News Release

Personalized blood glucose goals could save billions of dollars over time

Peer-Reviewed Publication

American College of Physicians

1. Personalized blood glucose goals could save billions nationally, mainly due to decreased medication costs
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An individualized approach to glucose control in type 2 diabetes can save billions of dollars over time nationwide due to decreased medication costs and would slightly improve quality of life compared with uniform intensive control (HbA1C level < 7 percent). Findings from a cost analysis study are published in Annals of Internal Medicine.

Diabetes is a substantial public health and financial burden in the U.S., costing an estimated $245 billion annually. As such, understanding the cost-effectiveness of treatment is imperative. Previously, the American Diabetes Association (ADA) recommended intensive glycemic control for all patients with type 2 diabetes, in part based on cost-effectiveness data. Since then, several studies have shown that intensive glycemic control may be associated with more harm than benefit for some patients and, therefore, a more individualized approach could be warranted. However, the cost-effectiveness of this approach is not known.

Researchers at the University of Chicago Medicine used a statistical model that calculated health care costs over the average expected lifetime for 569 patients in the National Health and Nutrition Examination Survey (NHANES) who were representative of the population of U.S. adults over the age of 30 with type 2 diabetes. The model factored in variables such as age, duration of diabetes and history of complications, such as heart disease, hypertension, stroke, retinopathy and kidney disease. It assigned costs for typical type 2 diabetes treatment regimens with drugs like metformin, insulin and sulfonylureas, and included standard values from the research literature for the cost of treating major events, like a heart attack or stroke.

The model showed that individualized control strategy saved on average $13,564 per person compared to the uniform strategy ($105,307 vs. $118,853 lifetime). The difference was almost entirely due to lower medication costs ($34,521 vs. $48,763). Given that roughly 17.3 million adults in the U.S. over 30 have type 2 diabetes, this could amount to a $234 billion lifetime savings nationwide.

Media contacts: For an embargoed PDF, please contact Cara Graeff. To speak with the lead author, Neda Laiteerapong, MD, MS, FACP, please contact Matt Wood at or 773-702-5894.

2. Collaboration between EMS and primary care physicians could reduce unnecessary emergency transport for fallen seniors
Editorial Abstract:
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A protocol that couples paramedic assessment with primary care physician consultation and timely follow up significantly reduced unnecessary ambulance transport for fallen elderly residents of assisted living facilities. The findings of a prospective cohort study are published in Annals of Internal Medicine.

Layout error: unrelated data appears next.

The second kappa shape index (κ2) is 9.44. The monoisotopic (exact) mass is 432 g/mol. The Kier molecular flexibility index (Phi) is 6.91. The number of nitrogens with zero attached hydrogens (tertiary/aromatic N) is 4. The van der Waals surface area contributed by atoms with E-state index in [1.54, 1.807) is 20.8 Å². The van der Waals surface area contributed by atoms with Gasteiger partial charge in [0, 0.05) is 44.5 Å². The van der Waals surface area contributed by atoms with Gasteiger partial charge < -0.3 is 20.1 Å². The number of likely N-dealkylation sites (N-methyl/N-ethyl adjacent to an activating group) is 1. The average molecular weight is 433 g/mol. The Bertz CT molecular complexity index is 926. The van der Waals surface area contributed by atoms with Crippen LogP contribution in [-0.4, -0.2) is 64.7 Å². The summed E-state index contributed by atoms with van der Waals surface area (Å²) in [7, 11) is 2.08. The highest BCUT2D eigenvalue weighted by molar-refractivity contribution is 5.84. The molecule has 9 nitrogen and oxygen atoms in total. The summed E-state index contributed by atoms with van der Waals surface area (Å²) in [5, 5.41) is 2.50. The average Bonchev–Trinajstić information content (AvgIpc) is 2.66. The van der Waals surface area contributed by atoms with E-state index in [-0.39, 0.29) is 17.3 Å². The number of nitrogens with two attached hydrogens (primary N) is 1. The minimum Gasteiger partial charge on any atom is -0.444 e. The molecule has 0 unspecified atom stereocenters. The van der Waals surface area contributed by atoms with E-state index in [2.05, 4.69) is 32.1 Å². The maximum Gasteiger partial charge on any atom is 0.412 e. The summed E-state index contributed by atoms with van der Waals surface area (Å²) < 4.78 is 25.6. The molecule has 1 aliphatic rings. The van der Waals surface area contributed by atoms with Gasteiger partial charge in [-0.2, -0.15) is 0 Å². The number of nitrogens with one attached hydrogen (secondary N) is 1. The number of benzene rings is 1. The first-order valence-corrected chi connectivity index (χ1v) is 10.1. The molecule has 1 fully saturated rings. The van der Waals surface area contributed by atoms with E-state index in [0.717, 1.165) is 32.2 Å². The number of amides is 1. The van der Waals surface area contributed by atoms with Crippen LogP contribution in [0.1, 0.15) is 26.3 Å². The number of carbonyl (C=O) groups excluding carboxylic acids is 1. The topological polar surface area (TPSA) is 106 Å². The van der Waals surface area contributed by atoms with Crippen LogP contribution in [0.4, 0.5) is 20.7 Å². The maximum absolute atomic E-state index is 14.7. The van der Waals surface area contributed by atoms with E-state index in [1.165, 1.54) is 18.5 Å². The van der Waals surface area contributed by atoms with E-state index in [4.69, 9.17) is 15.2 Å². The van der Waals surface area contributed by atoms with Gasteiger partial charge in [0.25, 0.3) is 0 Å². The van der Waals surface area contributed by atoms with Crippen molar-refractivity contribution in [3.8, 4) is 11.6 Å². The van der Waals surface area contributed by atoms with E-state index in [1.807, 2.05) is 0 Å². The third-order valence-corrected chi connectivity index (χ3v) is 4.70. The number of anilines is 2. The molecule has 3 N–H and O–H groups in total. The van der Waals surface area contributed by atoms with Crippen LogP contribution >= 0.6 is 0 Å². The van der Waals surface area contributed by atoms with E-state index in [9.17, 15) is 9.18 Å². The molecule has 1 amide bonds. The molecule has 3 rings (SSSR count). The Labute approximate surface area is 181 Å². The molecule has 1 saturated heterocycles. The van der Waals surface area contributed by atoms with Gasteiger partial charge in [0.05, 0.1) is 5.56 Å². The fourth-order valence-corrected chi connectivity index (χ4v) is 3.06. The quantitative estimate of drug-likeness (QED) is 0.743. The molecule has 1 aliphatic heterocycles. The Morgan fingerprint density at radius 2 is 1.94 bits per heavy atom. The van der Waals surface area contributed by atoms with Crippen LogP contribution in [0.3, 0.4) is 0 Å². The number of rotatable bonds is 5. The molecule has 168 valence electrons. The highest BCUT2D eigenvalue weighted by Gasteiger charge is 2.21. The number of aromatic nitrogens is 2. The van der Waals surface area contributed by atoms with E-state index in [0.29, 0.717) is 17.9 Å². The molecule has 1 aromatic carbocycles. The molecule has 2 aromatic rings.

Unintentional falls are the leading cause of nonfatal injury for adults aged 65 years or older who are treated in emergency departments in the United States. Residents of assisted living facilities who fall may not be seriously hurt, but policy still dictates that they be transported to the emergency department. These policies burden the health care system and place patients at risk for harms, such as unnecessary tests or exposure to infection. Therefore, limiting unnecessary transport is desirable.

Researchers from Wake County Emergency Medical Services sought to determine whether unnecessary transport to the emergency department could safely be avoided for patients who experienced a ground-level fall in an assisted living facility. Wake County Emergency Medical Services collaborated with Doctors Making Housecalls, a group of primary care physicians specializing in home care for older adults, to develop a protocol for specially trained paramedics to identify a subset of patients who would not be transported to the emergency department but instead would be scheduled for a visit with a primary care provider within 18 hours of the call for emergency medical services.

The study involved a convenience sample of 953 residents, 359 of whom had 840 ground-level falls over 43 months. The protocol recommended nontransport after 553 falls, which marked a substantial decrease (62.9 percent) in transports. The researchers concluded that 98 to 99 percent of nontransported patients received safe, appropriate care. If implemented on a widespread basis, this approach could potentially avoid large numbers of unnecessary ambulance transports to the emergency department for simple falls.

Media contacts: For an embargoed PDF, please contact Cara Graeff. To speak with the lead author, Jefferson G. Williams, MD MPH, please contact Jeffrey Hammerstein at or 919-856-6579.


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